10

Following UNUM's repeated denials of coverage, Caffey commenced this action in federal court.4 Following cross-motions for summary judgment, the district court ruled in favor of UNUM. In reaching this conclusion, the district court did not specifically address the opinions of Dr. Purvin and Dr. Tord or the onset of new symptoms in the summer of 1990. Instead, the court reasoned:

11

Plaintiff's argument is logically inconsistent. Plaintiff was not diagnosed as having lupus until March of 1991, nearly nine months after she had left her employment with Mansur. Plaintiff seeks to retroactively associate her diagnosis of March 1991 with her symptoms of July 1990. Yet Plaintiff desires to disassociate her headaches of August 1989 from her subsequent diagnosis of lupus, because to do otherwise would be to concede a pre-existing condition.

12

J.A. at 997.

13

Caffey now appeals the district court's decision.

Analysis

14

We review the district court's grant of summary judgment de novo. Michigan Protection and Advocacy Serv., Inc. v. Babin, 18 F.3d 337, 341 (6th Cir.1994). Summary judgment is appropriate when "there is no genuine issue as to any material fact and ... the moving party is entitled to a judgment as a matter of law." FED.R.CIV.P. 56(c). A genuine issue exists "if the evidence is such that a reasonable jury could return a verdict for the nonmoving party." Anderson v. Liberty Lobby, Inc., 477 U.S. 242, 248 (1986).

15

When addressing the denial of benefits under an ERISA plan, as in the present case, a reviewing court affords no deference to the factual findings of the plan administrator unless the plan reserves discretion to the administrator. Firestone Tire & Rubber Co. v. Bruch, 489 U.S. 101, 115 (1989); Perez v. Aetna Life Ins. Co., 96 F.3d 813, 825 (6th Cir.1996). In the present case, the district court apparently concluded that the Mansur Plan does not include language that would warrant reviewing UNUM's denial of Caffey's claim under a deferential standard. Having reviewed the plan ourselves, we agree with the district court and, therefore, undertake a de novo review of UNUM's decision. See Perez, 96 F.2d at 825. In so doing, we limit our evaluation to that evidence which was before UNUM when it acted upon Caffey's application for benefits. Perry v. Simplicity Eng'g, 900 F.2d 963, 967 (6th Cir.1990).

16

As an initial matter, we note that the district court appears to have misallocated the burden of persuasion to Caffey. According to common law trust principles, the administrator of an ERISA-regulated plan has the burden to prove exclusions from coverage. See Farley v. Benefit Trust Life Ins. Co., 979 F.2d 653, 658 (8th Cir.1992). Inasmuch as UNUM seeks to establish an exclusion from coverage, the burden rests with it to establish by a preponderance of the evidence that the Pre-Existing Condition exclusion prevents Caffey from prevailing. Miller v. United Welfare Fund, 72 F.3d 1066, 1074 (2d Cir.1995) (citing Fuja v. Benefit Trust Life Ins. Co., 18 F.3d 1405, 1408 (7th Cir.1994)); Farley, 979 F.2d at 658.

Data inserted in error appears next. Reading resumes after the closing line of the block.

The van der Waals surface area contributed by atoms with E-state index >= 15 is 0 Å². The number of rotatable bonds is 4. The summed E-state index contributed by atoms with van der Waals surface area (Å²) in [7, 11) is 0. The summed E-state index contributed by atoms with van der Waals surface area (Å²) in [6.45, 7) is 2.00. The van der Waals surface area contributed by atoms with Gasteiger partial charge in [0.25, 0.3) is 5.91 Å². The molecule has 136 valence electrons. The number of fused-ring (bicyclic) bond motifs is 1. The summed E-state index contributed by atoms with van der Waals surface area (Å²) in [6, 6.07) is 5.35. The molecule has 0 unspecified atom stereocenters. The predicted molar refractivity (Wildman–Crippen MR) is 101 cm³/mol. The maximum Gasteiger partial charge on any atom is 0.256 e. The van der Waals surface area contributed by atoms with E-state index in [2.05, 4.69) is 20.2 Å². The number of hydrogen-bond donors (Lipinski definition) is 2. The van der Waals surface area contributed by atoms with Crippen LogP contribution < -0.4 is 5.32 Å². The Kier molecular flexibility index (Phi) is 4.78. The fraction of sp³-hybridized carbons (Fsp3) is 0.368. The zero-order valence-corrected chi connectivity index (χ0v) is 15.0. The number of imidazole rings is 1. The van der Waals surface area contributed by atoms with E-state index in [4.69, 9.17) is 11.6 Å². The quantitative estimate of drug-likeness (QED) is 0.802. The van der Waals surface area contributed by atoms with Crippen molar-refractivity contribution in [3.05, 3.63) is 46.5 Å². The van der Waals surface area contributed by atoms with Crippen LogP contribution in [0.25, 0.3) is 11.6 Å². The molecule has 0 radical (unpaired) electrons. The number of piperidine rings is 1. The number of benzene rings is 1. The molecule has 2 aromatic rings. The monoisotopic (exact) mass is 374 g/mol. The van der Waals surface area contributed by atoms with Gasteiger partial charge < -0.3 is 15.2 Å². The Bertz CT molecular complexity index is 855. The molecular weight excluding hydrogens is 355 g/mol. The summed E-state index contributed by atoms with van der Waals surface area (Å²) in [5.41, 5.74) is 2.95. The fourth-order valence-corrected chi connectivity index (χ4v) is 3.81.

17

UNUM argues that, because Caffey's alleged disabling condition involved the same symptoms as those which prompted her to consult Dr. Mitchelson in August, 1989, the same illness was responsible, whether labeled migraine or lupus.5 Although the similarity of the symptoms creates a reasonable inference in UNUM's favor, we determine that specific facts in the record prevent the inference from becoming conclusive. Cf. Bullwinkel v. New England Mut. Life Ins. Co., 18 F.3d 429, 433 (7th Cir.1994) (upholding a grant of summary judgment to an insurance company when a breast lump discovered prior to the plaintiff's effective date was later diagnosed as cancer, and the plaintiff failed to adduce evidence to rebut the inference that the lump had been cancerous when discovered).

18

Such facts include evidence that Caffey functioned ably with her hormone-related migraine for more than twenty years prior to the summer of 1990, when her headaches and visual problems so affected her that she was unable to work. Simultaneously, she began to experience unusual symptoms, such as motion sickness and memory loss. In explaining the nature of her condition, letters from two of Caffey's treating physicians support the argument that Caffey suffered from two distinct illnesses and that one of her maladies, lupus, did not set in until the summer of 1990. Dr. Purvin writes:

19

I had first seen Caffey in April of 1987 for visual symptoms related to migraine. She returned for a followup in July of 1990 because of a recent exacerbation of headaches and visual loss. I made a presumptive diagnosis of recurrent migraine and she was treated with the appropriate medications.

20

....

21

In retrospect, the headaches for which she was treated in July and August of 1990 must have been a manifestation of her lupus rather than a flare-up of her previous migraine. Prior to the summer of 1990 she had no evidence of lupus.

J.A. at 281. Similarly, Dr. Tord writes:

22

Prior to June 1990, [Caffey] has never been treated or showed any activity of [systemic lupus]. There was no reason to believe up to that time that she had this medical problem.

23

....

24

The onset of her illness is dated June 19, 1990....

25

J.A. at 300.

26